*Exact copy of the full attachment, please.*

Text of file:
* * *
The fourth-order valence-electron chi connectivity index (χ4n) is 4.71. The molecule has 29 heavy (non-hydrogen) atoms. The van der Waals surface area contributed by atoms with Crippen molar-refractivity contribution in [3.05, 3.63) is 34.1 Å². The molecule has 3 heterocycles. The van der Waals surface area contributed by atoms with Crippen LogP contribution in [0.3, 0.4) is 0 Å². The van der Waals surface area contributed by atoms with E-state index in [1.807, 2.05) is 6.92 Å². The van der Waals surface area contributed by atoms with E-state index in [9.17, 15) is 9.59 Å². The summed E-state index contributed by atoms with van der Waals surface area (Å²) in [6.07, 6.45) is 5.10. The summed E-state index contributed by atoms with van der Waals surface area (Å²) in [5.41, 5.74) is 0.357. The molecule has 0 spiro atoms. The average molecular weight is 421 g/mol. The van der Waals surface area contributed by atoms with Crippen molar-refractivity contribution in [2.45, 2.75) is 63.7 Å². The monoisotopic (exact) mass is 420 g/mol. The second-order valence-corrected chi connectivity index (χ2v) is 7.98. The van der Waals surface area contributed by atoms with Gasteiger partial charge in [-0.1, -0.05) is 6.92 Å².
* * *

The fourth-order valence-electron chi connectivity index (χ4n) is 4.71. The molecule has 29 heavy (non-hydrogen) atoms. The van der Waals surface area contributed by atoms with Crippen molar-refractivity contribution in [3.05, 3.63) is 34.1 Å². The molecule has 3 heterocycles. The van der Waals surface area contributed by atoms with Crippen LogP contribution in [0.3, 0.4) is 0 Å². The van der Waals surface area contributed by atoms with E-state index in [1.807, 2.05) is 6.92 Å². The van der Waals surface area contributed by atoms with E-state index in [9.17, 15) is 9.59 Å². The summed E-state index contributed by atoms with van der Waals surface area (Å²) in [6.07, 6.45) is 5.10. The summed E-state index contributed by atoms with van der Waals surface area (Å²) in [5.41, 5.74) is 0.357. The molecule has 0 spiro atoms. The average molecular weight is 421 g/mol. The van der Waals surface area contributed by atoms with Crippen molar-refractivity contribution in [2.45, 2.75) is 63.7 Å². The monoisotopic (exact) mass is 420 g/mol. The second-order valence-corrected chi connectivity index (χ2v) is 7.98. The van der Waals surface area contributed by atoms with Gasteiger partial charge in [-0.1, -0.05) is 6.92 Å².